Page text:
October 2, 2019
English Teacher Shana Wang, in her 23rd year of teaching and her third at Fenwick, greets each student (by name) as she and he enters her classroom.
What is your educational background?
SW: I graduated in 1993 from Marian Catholic High School in Chicago Heights. Then, I followed our beloved 'Quinnies' [Social Studies Teacher/alumnus John Quinn '76] to Amherst College, where I graduated with a B.A. in English and Black Studies. After working for a year, I went to L’Université de Montpellier III in France. There, I earned my Métrise in French Language and Culture. The following year, I enrolled at Columbia University in New York, where I earned my M.A.T. in English.
What did you do prior to becoming a teacher at Fenwick?
SW: I have taught in three different countries and in a variety of schools before crashing through the halls of Fenwick. During my second year of teaching in Qingdao, China, I met a math teacher by the name of Dan Navarro [Fenwick Class of 1997]. I told him that when my sons grew older, we would probably move back to the Chicagoland area. “You should go to my alma mater and see if they have any open positions. If Mr. Finnell is still alive, tell him that I became a math teacher because of him!” Imagine the odds of meeting a Friar in a Chinese city of 8,000,000. I’m sure Finnell could figure that out.
What are you currently reading for enjoyment?
SW: Well, I was reading Trevor Noah’s Born a Crime. But, alas, my reading-by-the-pool days ended when Google training started. These days, I’m feverishly trying to get through our new textbook for English II Prep, Reading the World.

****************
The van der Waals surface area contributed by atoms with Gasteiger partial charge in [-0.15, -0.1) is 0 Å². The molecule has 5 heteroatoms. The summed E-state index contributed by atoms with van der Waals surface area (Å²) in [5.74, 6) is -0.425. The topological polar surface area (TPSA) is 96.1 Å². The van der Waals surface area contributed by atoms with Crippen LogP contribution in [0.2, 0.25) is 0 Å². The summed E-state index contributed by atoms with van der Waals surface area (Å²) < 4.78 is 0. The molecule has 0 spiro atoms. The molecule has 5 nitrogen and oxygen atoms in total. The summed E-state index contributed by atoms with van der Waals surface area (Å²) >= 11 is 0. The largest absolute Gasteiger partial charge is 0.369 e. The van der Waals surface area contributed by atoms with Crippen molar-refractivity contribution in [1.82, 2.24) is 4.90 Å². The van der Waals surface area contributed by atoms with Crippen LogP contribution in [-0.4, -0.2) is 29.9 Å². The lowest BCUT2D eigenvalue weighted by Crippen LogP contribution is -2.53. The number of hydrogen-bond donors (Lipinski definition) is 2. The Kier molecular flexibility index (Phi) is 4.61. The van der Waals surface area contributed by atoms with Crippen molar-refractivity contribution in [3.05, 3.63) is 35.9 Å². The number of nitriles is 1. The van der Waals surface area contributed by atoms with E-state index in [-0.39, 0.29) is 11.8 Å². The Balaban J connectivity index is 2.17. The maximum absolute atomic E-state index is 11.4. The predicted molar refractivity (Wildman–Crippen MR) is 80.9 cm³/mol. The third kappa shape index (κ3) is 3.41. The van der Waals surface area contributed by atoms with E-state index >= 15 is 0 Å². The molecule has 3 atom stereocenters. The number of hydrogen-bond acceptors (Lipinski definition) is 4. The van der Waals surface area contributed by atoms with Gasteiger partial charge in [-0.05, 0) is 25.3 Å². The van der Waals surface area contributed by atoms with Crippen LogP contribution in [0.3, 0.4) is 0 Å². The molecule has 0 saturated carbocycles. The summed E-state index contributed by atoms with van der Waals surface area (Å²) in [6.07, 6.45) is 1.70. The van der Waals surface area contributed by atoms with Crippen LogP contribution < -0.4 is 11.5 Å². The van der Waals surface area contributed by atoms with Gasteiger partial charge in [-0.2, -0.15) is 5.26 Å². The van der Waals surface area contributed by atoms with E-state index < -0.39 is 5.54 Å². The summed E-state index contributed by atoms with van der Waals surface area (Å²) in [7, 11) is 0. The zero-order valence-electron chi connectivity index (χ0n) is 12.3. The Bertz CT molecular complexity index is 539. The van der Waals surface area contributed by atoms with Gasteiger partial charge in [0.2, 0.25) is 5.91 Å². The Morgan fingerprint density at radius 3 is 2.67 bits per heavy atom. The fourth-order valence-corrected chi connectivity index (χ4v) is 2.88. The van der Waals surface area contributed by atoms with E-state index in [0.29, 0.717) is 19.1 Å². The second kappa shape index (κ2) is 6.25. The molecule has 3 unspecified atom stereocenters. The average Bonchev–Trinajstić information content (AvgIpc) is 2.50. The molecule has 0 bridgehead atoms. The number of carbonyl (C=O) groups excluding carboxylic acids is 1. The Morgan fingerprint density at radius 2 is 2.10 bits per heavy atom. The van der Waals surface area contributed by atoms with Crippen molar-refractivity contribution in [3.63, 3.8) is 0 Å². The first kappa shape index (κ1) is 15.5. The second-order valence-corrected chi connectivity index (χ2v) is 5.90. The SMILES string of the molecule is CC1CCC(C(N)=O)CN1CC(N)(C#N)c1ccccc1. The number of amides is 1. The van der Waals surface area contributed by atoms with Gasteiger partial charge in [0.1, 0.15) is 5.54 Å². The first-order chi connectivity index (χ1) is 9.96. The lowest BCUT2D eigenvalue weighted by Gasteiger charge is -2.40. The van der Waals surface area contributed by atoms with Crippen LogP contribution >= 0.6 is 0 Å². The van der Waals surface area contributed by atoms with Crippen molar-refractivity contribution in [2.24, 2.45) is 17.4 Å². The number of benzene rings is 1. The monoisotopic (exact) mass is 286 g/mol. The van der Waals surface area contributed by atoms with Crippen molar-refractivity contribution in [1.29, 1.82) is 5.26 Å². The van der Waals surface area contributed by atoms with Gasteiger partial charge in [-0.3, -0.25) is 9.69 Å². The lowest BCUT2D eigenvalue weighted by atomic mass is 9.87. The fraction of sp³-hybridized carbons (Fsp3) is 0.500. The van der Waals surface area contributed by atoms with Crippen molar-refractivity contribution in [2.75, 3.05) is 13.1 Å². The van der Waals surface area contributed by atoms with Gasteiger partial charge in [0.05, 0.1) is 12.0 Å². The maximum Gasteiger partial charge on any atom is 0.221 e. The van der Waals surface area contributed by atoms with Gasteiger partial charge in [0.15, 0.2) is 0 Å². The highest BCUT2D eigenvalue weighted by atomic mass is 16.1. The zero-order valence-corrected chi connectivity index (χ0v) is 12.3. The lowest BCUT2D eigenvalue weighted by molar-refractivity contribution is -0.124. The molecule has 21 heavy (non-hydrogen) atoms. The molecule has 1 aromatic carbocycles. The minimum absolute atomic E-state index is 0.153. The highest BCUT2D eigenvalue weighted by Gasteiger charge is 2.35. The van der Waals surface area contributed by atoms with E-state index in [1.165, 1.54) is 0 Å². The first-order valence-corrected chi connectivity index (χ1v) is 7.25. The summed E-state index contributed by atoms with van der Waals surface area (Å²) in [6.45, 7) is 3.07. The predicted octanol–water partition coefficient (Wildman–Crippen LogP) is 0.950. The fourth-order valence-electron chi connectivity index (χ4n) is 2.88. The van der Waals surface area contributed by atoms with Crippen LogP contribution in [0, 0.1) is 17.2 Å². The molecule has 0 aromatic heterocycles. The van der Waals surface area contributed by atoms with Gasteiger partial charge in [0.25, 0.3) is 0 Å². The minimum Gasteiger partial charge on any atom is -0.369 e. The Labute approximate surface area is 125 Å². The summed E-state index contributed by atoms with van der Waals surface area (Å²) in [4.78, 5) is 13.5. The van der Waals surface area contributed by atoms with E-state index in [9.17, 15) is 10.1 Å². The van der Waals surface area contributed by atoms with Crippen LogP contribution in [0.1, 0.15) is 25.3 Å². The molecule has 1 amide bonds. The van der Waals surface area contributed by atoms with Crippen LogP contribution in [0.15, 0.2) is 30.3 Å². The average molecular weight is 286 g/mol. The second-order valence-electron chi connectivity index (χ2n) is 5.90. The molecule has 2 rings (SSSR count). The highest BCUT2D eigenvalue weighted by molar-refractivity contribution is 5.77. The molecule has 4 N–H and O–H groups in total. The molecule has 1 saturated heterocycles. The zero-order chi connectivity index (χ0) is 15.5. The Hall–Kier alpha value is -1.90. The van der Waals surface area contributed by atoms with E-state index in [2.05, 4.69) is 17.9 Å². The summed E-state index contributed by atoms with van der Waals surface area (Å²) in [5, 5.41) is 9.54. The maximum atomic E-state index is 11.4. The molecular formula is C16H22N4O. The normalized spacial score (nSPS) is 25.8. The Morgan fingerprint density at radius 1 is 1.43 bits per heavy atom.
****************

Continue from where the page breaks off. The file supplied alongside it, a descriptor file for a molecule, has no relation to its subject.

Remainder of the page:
What interests do you pursue outside of the classroom?
SW: Hmm . . . Are teachers actually allowed to leave Fenwick, or is this more like the “Hotel California?” Any free time I may stumble upon is usually usurped by my two sons, Sage and Zen. Sage is a senior at Fremd High School and Zen is a freshman. Sage plays in the marching band and is on the gymnastics team, while Zen plays soccer. I have heard that Soccer Moms are the lowest form of humanity, so I suppose that is what I am pursuing outside of the classroom.
To what teams and/or clubs did you belong as a student?
SW: I played volleyball, basketball and ran track in high school. Now, I climb the steps to the 3rd floor and feel sorry for [Math Teacher] Dave Setum in the Bell Tower!
Which clubs/sports/activities do you run at Fenwick?
SW: I am the sponsor for the International Relations Club! We host the Anne Smedinghoff '05 Memorial Lecture and several Breakfast Q & A’s every year. Also, some students have approached me about starting an Asian Appreciation Association at Fenwick. I hope we can make this happen!
What quality/characteristic marks a Fenwick student?
SW: If I had to choose one, I would say gratitude.
When did you decide to become a teacher, and why did you choose this field?
SW: Hmm . . . I’m not sure that I decided to become a teacher. Who in the world would make such a decision??? I think I decided to travel and teaching was the perfect means for a broke college kid to do so. I’ll let you know when I decide upon a profession.
What personal strengths do you find especially helpful in your teaching?
SW: a) I can subsist on a mix of Starbucks and the free sludge they serve in the Faculty Lounge; and b) Whenever my positivity tank runs low, I can always visit my three favorite optimists: Father Winkels, Coach Konrad and Coach Nudo.
What are your favorite classes to teach?
SW: I’m really enjoying my Mandarin I class this year! English II is always ice creamy, but I do miss laughing with the seniors in Brit. Lit.
What is the greatest success you have had in teaching?
SW: I’ll let you know if and when that ever happens.
What challenges face students today?
SW: Students have trouble finding hope. They often seem overwhelmed by stress, academic pressure, extra-curricular commitments, lack of sleep and negative news. Over the past 23 years of teaching, I have witnessed a steady decline in idealism, optimism and agency.
Fenwick students, on the other hand, are buoyed by their faith. They lean on and support each other. They still believe that they can improve the world and, because of that, they will!
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